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Puno, PNP official grilled in Senate probe, deny anomalous gun deals

September 14, 2012 3:15pm
Puno faces Senate inquiry over jueteng, arms deal
Puno faces Senate inquiry over jueteng, arms deal . Senator Miriam Santiago (right) shares a light moment with resigned DILG Usec. Rico Puno and PNP chief Dir. Gen. Nicanor Bartolome on Friday before the start of a Senate inquiry on the alleged jueteng ties and anomalous arms deal involving Puno. Benjie Castro
Resigned Interior Undersecretary Rico Puno faced a Senate investigation Friday where he and a Philippine National Police (PNP) official were grilled over recent contracts to purchase long and short firearms for the force.
The contracts—one for the purchase of almost 60,00 service pistols and two others for the purchase of 1,500 and 1,800 assault rifles—were being looked into after reported irregularities in the bidding process.
Grilled together with Puno, who resigned from his post three days before the hearing, was Deputy Director General Emelito Sarmiento, head of the PNP’s Bids and Awards Committee (BAC).

Sen. Miriam Defensor-Santiago, chair of the panel conducting the investigation, wanted to know how the contracts were awarded to Glock Asia Pacific and Trust Trade after losing bidders, led by Peter Go Cheng of Kolonwell Trading, accused Puno of circumventing bidding rules to favor Trust Trade.
According to Santiago, she learned that Trust Trade was allowed entry to the PNP testing ground and interrupt the firing test, and was also allowed to clean their test pistols during intervals.
"Why was the representative allowed to interrupt the... firing?" she asked. "How was the PNP supposed to know if the guns were working properly if they were not pushed to the limit?"
Sarmiento said this was normal procedure and that the representatives were there under the direct supervision of the technical working group.  "Alam po nila lahat ng procedure na yan," he told the panel.
Santiago also asked whether the PNP BAC followed the specifications given by the National Police Commission regarding the purchase of assault rifles.
Sarmiento said the assault rifles they chose, a higher model than initially recommended, were "within" NAPOLCOM specifications. "Kami naman we adopt the best," he said.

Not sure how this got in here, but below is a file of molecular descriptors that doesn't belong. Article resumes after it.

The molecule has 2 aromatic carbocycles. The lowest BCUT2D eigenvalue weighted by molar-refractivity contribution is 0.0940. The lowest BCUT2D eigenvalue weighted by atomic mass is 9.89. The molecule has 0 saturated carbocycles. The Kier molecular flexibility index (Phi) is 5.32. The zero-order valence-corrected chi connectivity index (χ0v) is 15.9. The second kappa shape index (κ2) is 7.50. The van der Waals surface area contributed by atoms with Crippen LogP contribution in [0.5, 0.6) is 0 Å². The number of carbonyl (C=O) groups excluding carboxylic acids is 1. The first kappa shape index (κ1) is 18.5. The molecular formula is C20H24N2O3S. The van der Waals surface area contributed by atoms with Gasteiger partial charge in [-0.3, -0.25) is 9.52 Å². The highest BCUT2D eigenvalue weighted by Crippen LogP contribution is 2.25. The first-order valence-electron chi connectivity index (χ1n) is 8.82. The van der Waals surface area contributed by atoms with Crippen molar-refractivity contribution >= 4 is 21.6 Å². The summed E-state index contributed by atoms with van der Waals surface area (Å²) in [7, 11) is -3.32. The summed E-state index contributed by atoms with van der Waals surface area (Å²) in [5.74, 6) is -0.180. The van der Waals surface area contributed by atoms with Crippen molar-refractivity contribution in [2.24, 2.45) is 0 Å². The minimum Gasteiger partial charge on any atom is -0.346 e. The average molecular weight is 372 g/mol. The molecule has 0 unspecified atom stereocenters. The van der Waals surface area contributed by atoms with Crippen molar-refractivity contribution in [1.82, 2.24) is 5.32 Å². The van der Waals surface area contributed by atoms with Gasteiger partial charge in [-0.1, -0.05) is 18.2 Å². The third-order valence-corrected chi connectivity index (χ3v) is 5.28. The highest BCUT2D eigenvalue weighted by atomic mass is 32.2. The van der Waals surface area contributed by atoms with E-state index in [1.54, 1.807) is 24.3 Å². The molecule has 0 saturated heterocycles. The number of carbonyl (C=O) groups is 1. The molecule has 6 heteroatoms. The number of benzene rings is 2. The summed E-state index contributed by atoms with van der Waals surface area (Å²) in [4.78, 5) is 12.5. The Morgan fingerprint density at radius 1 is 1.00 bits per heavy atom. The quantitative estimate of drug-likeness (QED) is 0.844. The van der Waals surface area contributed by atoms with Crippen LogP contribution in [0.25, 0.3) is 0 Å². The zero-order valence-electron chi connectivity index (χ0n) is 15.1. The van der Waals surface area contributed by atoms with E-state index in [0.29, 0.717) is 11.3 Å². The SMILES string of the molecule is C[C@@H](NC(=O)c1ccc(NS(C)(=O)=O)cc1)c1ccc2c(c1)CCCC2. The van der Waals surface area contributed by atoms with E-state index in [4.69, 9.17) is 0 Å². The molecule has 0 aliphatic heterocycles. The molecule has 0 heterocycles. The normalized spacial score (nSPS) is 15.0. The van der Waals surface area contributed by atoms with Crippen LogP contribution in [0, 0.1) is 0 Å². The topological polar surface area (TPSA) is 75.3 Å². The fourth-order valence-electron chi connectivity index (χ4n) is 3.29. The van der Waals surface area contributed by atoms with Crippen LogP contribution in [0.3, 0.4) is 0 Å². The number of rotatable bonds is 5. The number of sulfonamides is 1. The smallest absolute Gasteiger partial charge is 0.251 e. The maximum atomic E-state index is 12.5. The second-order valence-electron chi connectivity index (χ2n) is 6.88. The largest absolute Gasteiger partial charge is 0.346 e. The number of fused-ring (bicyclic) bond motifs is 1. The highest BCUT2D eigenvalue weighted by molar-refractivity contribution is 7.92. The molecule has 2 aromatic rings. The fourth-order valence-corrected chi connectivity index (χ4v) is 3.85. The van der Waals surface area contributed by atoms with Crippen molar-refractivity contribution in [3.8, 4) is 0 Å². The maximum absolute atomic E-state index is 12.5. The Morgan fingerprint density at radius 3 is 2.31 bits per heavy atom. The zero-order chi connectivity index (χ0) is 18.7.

Santiago also asked him about the alleged overpricing of the 1,800 assault rifles, as reportedly discovered by President Benigno Aquino III over the Internet, prompting the cancellation of the deal.
Aquino supposedly discovered that a rifle can be bought at P40,000 each as opposed to the PNP's quotation of P89,000.
Sarmiento, however, said this was probably the lower type of rifle they wanted to purchase.  He offered to show their computation where he said taxes and freight charges were taken into consideration.
Sarmiento also said the first batch of 1,300 assault rifles was not purchased because the lone bidder could not comply with the documentary requirements.
The Puno connection
Santiago, meanwhile, asked what was Puno’s right to call all the bidders in a meeting. "Ano pakalam mo sa bidding process? Ano legal basis mo na nakikialam ka?" she asked him.
Puno said he was just an observer at the BAC and was just trying to ensure a transparent bidding. "I just see to it that everything is in order," he said.
Santiago also questioned why Puno's consultant, Ramiro Lopez, was allowed to talk in behalf of the BAC before bidders.
"You're calling a person a consultant pero nakikialam siya," she said.
Puno said he does not know about this because he was not present in the said meetings.  Sarmiento, meanwhile, said Ramirez was "knowledgeable" about guns.
But aside from this, Santiago asked why Lopez was with Puno in a recent trip to Israel, where one of the gun suppliers is supposedly based.
"Tagal talaga ko na, tanda-tanda ko na pag nagbiyahe ako walang yayo ikaw kasama mo asawa mo," she said.
Puno said Lopez was merely their companion in the trip and that he bought his own ticket. — KBK, GMA News
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